I notice there’s a new gentleman on the ward wheeling around from patient to patient. Dr. Cone has asked him in to visit us. When he gets to me, we introduce ourselves. He is Jimmy Darou. Jimmy also has a spinal cord injury. His first words to me are, “what the hell are you doing lying about and feeling sorry for yourself?” I’m a little taken aback, but I must say that seeing how confident he is makes me believe I can take control of my destiny, too! Jimmy gave me hope that day.
Jimmy had been a jockey until his horse fell on him during a race. Now, he pumps gas from his own gas station in downtown Montreal. Seeing what he can do gives me the courage to try and bring some purpose to my life. Jimmy comes in regularly to chat. It is simply fantastic to have a peer who understands what I am going through. I now know there is so much more I can do in my life. We are fast friends, and we often go to the race track together.
I move to Toronto, but my wife Maida does not come. Our marriage ends. I initially stay with my sister, Elizabeth, and her husband, Walter Gordon. From talking with Jimmy, I know I have to follow his exercise routine to get stronger. I work on my upper body strength every day. I also have to organize a few things to make my life more comfortable.
Eventually, I move back to my hometown of Hamilton for a year, but work brings me back to Toronto. I get a suite at the Park Plaza Hotel. I am lucky because I can afford private nursing care. I also have family friends who can help me. One of my pals, John McCarthy, is the son of the Canadian Ambassador to the United States. John helps me get one of those folding wheelchairs Dr. Cone talked about from a Californian company called Everest & Jennings. I have also ordered hand controls so I can drive my car. With my folding chair and my car, I now have the freedom to go where I want, and when I want, for the first time in almost two years. In Jimmy’s honour, I go to the race track and buy my own horse. I name him Early Mischief!
I think back to what Dr. Botterell had said. I was one of the first veterans to come home. Now, there will be others like me with spinal cord injuries. I need to share with them all the tips and tricks that Jimmy shared with me. And we all need to talk. We need to organize. If we don’t plan our future, no one else will.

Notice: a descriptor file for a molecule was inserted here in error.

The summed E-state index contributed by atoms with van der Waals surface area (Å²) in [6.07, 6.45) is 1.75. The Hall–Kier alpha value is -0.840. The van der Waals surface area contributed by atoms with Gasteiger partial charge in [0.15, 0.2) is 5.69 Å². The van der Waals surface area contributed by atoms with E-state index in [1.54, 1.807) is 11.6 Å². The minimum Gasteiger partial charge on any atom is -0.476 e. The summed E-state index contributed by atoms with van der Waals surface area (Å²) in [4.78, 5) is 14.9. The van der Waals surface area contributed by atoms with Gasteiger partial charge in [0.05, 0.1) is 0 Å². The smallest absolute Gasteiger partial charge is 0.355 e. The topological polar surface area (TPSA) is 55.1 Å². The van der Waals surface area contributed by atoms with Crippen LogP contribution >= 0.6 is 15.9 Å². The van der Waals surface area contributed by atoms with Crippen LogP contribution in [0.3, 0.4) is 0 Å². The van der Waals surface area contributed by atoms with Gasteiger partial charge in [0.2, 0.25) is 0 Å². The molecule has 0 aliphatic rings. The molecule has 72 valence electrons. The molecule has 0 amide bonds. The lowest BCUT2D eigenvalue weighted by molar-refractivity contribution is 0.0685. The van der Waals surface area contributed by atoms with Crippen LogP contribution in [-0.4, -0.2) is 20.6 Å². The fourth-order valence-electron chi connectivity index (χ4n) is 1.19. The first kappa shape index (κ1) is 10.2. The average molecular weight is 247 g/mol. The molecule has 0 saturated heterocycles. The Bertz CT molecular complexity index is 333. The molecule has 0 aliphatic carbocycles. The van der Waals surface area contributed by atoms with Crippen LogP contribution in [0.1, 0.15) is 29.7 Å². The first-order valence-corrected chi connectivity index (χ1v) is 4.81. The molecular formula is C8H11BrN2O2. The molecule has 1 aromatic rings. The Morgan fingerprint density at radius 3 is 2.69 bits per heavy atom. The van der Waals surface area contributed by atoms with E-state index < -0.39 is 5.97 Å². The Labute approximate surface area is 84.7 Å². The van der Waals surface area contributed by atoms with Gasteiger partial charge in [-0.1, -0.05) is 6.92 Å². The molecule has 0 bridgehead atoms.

I visit the veterans at Christie Street Military Hospital. It is a dump. Nearby trains pass by so frequently, and they shake the whole building. They are so close, you can smell them in the hospital’s hallways, and the beds are covered in grime. I regularly visit because I want to keep the men’s spirits up. I want them to know that their time at Christie Street Military Hospital is not what the rest of their lives will look like. We talk about our future. Together, we build hope.
And who comes back to Canada to be the Chief Neurosurgeon at Christie Street Military Hospital? None other than Dr. Botterell. I know he’s an ally. He supports us in building our future.
I am fed up with not knowing when my pension and benefits will come, or how much they will be. It’s hard to get answers from government workers. I, with veteran organizations, lobby the Federal Government, which creates the Department of Veterans' Affairs. Soon after, I push the Department to provide essential aids, like the folding wheelchair I have, to help people be independent. I also want to create a rehabilitation centre for people with spinal cord injuries. I continue to advocate.
On New Year’s Day, 1945, thanks to support from the Department of Veterans' Affairs, we spend $45,000 on the house that will become Lyndhurst Lodge. It is a big home in Toronto on three acres of land. It has a gym, tennis court, movie theatre, and a bowling alley. We hire Dr. Albin Jousse to work with Dr. Botterell and to teach self-help techniques. I also hire nurses, orderlies, cooks, and maids. Lyndhurst Lodge is the first rehabilitation facility in the world, specifically for people with spinal cord injuries. I drive up to the Lodge, and pull out my chair. I roll through the halls, waving hello. Then, I get back in my car and tell them all I am off to the races. They see that life can be grand!
On January 16, 1945, seven of us decide to form the Canadian Paraplegic Association. You now know our organization as Spinal Cord Injury Canada. On May 10, 1945, we incorporate. I am the organization’s first president and managing director. By 1950, people with spinal cord injuries across the country are united. Our work focuses on rehabilitation and independence. We work with the Department of Veterans' Affairs to get mobility aids and veterans’ pensions and benefits. We also ensure that civilians will get mobility aids, too. We help people get jobs and work towards improving access to places and spaces. My life’s work is tied to this organization.
For my war efforts, I receive the Military Cross for bravery and the Order of the British Empire. For my effort in uniting Canadians with spinal cord injuries, I become a member of the Order of Canada in 1967 and an Officer of the Order of Canada in 1972.
I die with pride in 1976, hopeful that the men and women who follow after me in this organization continue to fight for the rights and freedom of people with spinal cord injuries.
Read another story about John Counsell: Societate Fortiores.